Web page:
Stefan Helmreich Awarded the 2010 Bateson Prize

SCA is proud to award the second annual Gregory Bateson Prize to Stefan Helmreich (MIT) for his book Alien Ocean: Anthropological Voyages in Microbial Seas published by the University of California Press.

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Stefan Helmreich, "Alien Ocean: Anthropological Voyages in Microbial Seas." January 5, 2009 via MIT.

In this original and carefully crafted work, Stefan Helmreich explores both contemporary marine biology and the fantastic ocean it now calls its own: a world of microbes, machines, human lives and imaginations. Extensive and expansive, the narrative ranges across scales from a drop of water to deep space to encapsulate and dissolve our understanding of “life itself.” Interweaving description and analysis beyond the conventional limits of ethnography — even ethnography of science — the book moves among disciplines and genres. At the same time it meticulously charts anthropology’s long engagement with the sea, recognizing the wake of numerous forbearers — including Gregory Bateson’s dialogue with informatics and genomic archives — even as it refigures the horizon. The result is a salutary confluence of new and old knowledge, a reminder that we live in fascinating times, and that we are also not the first to think so. Presented in evocative prose with calm authority, the text recalls the possibility of wonder, and offers it in multiple guises, from strange creatures to strange concepts, all caught in nets of global finance and ecological conscience. Alien Ocean thus reveals another edge of difference to terrestrial norms: subterranean depths less familiar to human eyes, yet increasingly central to contemporary science, and its tales of origin, profit and redemption.

The Bateson Book Prize Committee would also like to recognize four Honorable Mentions from this year’s shortlist:

Philippe Bourgois and Jeff Schonberg
Righteous Dopefiend (California)

In this powerful book Philippe Bourgois and Jeff Schonberg combine photography and close ethnography to provide a vivid window into the lives of people struggling with homelessness and drug addiction in San Francisco. Illuminating not only suffering, but also care and community, the work traces the often woeful inadequacies of medical, welfare, and policing establishments in assisting this vulnerable population, urging engagement with public policy to change these conditions.

Daniella Gandolfo
The City at Its Limits: Taboo, Transgression, and Urban Renewal in Lima (Chicago)

Centered on troubled politics of urban renewal in 1990s Lima, and a remarkable episode of protest by laid-off street sweepers, Gandolfo’s book attends to the minute particulars and textures of experience. Her writing is supple and engaging, mixing genres of diary, fieldnotes, and ethnographic analysis, while deriving theoretical inspiration from Bataille’s writing on propriety, transgression, and the mysterious conduits of human affect.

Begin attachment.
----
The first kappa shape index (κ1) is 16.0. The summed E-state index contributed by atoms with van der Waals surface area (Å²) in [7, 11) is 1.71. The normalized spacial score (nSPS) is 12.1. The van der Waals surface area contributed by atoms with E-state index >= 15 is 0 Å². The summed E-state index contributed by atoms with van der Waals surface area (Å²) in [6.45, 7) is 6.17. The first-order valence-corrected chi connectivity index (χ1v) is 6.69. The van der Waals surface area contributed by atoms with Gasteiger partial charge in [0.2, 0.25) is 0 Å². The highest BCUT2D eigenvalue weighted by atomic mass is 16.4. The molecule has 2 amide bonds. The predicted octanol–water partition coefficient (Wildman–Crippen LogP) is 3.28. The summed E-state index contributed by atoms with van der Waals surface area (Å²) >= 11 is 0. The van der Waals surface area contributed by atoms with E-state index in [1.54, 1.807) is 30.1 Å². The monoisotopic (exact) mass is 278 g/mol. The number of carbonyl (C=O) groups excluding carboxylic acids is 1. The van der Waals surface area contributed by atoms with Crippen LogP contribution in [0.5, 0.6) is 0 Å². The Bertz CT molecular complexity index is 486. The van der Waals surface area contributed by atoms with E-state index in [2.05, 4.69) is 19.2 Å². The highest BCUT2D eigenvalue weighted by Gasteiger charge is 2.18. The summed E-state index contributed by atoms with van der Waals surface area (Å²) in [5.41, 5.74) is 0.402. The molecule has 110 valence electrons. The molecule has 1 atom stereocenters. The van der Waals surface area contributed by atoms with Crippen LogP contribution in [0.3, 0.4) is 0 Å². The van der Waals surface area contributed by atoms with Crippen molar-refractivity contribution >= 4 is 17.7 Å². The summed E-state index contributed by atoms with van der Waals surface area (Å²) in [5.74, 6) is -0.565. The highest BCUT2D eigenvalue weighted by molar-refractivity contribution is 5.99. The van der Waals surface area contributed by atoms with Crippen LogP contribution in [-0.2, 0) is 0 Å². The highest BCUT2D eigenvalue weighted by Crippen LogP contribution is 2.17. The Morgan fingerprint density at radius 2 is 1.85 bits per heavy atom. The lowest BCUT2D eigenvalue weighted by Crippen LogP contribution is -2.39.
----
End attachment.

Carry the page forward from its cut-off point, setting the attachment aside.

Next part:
Karen Ho
Liquidated: An Ethnography of Wall Street (Duke)

To describe Karen Ho’s book as timely is an understatement; it offers essential material for understanding recent economic crises. Ho provides an astute analysis of the ways that Wall Street personnel are recruited (mostly from a few Ivy League universities), groomed on the job, and often ultimately discarded (liquidated). The result sheds light on how fundamental insecurity, risk, and crisis are to the finance industry and therefore, ultimately, to all of our lives.

Diane Nelson
Reckoning: The Ends of War in Guatemala (Duke)

Reckoning is about settling accounts in postwar Guatemala. Yet from an early image — a colonial administrator’s writing on the bent back of a worker as mimed in village dance — there is nothing settling about this book. Nelson’s ethnographic reckoning with Guatemalan revolt and counterinsurgency, along with conflicted agencies between and within indigenous and ladino polities, interweaves brisk dialogue with theorists from Marx to Zizek, in prose that is insistently edgy, punning, and reflexive, as defiant of representational pieties as carnival can be of the state.

About Gregory Bateson

Among anthropology’s most distinguished experimental thinkers, Gregory Bateson (1904-1980) and his diverse body of work have long been emblematic of what the SCA was founded to promote: rich ethnographic analysis that engages the most current thinking across the arts and sciences. Welcoming a wide range of styles and argument, the Bateson Prize looks to reward work that is theoretically rich, ethnographically grounded, and in the spirit of the tradition for which the SCA has been known—interdisciplinary, experimental, and innovative. To learn more about the life and work of Gregory Bateson, please visit the website of the Institute for Intercultural Studies.

About the Gregory Bateson Prize